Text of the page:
Discussion

The carotid body tumor is located at the common carotid artery bifurcation and was reported by Kapoor et al (7). The carotid body contains chemoreceptors that are sensitive to hypoxia, hypercapnia and acidosis, and functions to maintain homeostasis and blood pressure in the human body. In the present case report, CBT primarily occurred in individuals <60 years old, and whether a history of smoking and consumption of alcohol are associated with CBT remains unknown. CBT is a type of paraganglioma arising from the carotid body and is located at the carotid bifurcation (8). Chronic hypoxia is considered to be one of the reasons for CBTs; however, in the present case report, the patient lived in low altitude area where there was no hypoxia and the hypoxia cannot explain the pathogenesis of the case. In the present case report, the majority of CBTs were benign and slow-growing tumors; therefore, the CBTs may have been misdiagnosed as lymph nodes. Owing to the rarity and lack of clinical features of CBTs, diagnosis may be difficult and clinicians may be mistakenly diagnosed as branchial cleft cyst (9), vascular malformation (10), lymph node and arterial aneurysm (11), when the mass is small. Ultrasonography and CT scans may be enable preoperative diagnosis and treatment plan. Ultrasonography may identify whether the mass is solid and exhibits a rich blood flow, whereas CT scans or magnetic resonance imaging are improved methods for the diagnosis of CBTs (12,13). In the present case report, the CT angiograph (CTA) was required for preoperative diagnosis, which may improve the identification of the dimensions and anatomical association with important blood vessels, including the internal carotid, external carotid artery and common carotid artery. Furthermore, the CTA may indicate the ‘feeding artery’ which may supply important information for surgery. Fine needle aspiration has been used to improve the diagnosis accuracy of CBT (1), but this technique poses risks.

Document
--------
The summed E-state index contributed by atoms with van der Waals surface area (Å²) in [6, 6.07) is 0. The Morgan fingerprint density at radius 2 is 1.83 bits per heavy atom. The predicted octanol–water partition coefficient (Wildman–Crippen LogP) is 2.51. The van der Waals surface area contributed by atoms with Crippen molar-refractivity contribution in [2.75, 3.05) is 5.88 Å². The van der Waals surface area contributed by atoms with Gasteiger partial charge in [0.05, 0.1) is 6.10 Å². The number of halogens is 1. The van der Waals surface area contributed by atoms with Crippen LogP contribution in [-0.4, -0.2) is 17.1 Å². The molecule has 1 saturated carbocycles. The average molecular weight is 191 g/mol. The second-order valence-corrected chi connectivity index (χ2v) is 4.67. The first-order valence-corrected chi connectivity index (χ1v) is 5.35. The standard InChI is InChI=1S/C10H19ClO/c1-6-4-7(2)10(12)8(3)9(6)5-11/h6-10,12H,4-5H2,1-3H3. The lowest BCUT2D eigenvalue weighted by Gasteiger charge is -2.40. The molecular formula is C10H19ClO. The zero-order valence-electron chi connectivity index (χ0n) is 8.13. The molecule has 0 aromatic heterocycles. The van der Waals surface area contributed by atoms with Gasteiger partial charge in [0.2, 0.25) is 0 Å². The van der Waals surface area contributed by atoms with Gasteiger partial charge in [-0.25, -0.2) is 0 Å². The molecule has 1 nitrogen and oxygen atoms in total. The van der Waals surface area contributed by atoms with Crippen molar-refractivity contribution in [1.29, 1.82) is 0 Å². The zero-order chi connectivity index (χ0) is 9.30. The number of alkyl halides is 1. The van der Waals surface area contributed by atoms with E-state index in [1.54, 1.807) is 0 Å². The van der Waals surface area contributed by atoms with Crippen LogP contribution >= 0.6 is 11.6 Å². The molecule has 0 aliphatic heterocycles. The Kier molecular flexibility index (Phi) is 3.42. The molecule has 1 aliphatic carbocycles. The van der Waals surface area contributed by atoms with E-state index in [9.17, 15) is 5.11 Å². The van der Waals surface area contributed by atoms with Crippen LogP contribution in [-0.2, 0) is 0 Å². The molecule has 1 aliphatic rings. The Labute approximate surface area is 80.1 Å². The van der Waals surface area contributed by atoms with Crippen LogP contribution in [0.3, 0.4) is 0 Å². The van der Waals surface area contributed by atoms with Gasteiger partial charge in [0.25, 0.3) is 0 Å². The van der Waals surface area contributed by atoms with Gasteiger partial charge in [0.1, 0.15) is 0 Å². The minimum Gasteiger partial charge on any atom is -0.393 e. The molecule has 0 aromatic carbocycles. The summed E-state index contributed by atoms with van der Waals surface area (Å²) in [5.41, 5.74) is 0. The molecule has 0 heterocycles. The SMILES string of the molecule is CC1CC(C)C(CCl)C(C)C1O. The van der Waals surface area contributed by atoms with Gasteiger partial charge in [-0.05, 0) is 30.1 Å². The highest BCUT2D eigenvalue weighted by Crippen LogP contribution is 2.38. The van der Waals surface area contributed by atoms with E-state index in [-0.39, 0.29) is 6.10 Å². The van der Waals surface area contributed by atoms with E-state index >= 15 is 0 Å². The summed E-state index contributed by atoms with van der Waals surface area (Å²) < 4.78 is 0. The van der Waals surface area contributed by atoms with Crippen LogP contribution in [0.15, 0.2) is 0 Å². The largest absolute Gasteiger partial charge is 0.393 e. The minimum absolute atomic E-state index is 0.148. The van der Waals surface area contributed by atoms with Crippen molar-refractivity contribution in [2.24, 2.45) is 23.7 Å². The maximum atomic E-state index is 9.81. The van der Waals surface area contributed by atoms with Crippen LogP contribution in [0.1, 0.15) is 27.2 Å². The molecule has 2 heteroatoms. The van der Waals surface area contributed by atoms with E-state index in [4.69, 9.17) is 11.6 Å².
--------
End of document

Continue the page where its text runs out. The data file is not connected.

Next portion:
For patients with bilateral CBTs, surgery may not be performed all at once in order to avoid serious complications, including vascular or cranial nerve lesions. There are a number of patients who are not suitable for surgery, for instance clinically unstable patients, including elderly patients or those with a certainty of stroke. Conservative treatment, including chemotherapy and radiotherapy is ineffective for CBT (1417). Embolization is one effective palliative treatment, but the vascular complications and cranial nerve deficits may occur in ~33% of the patients (3,18).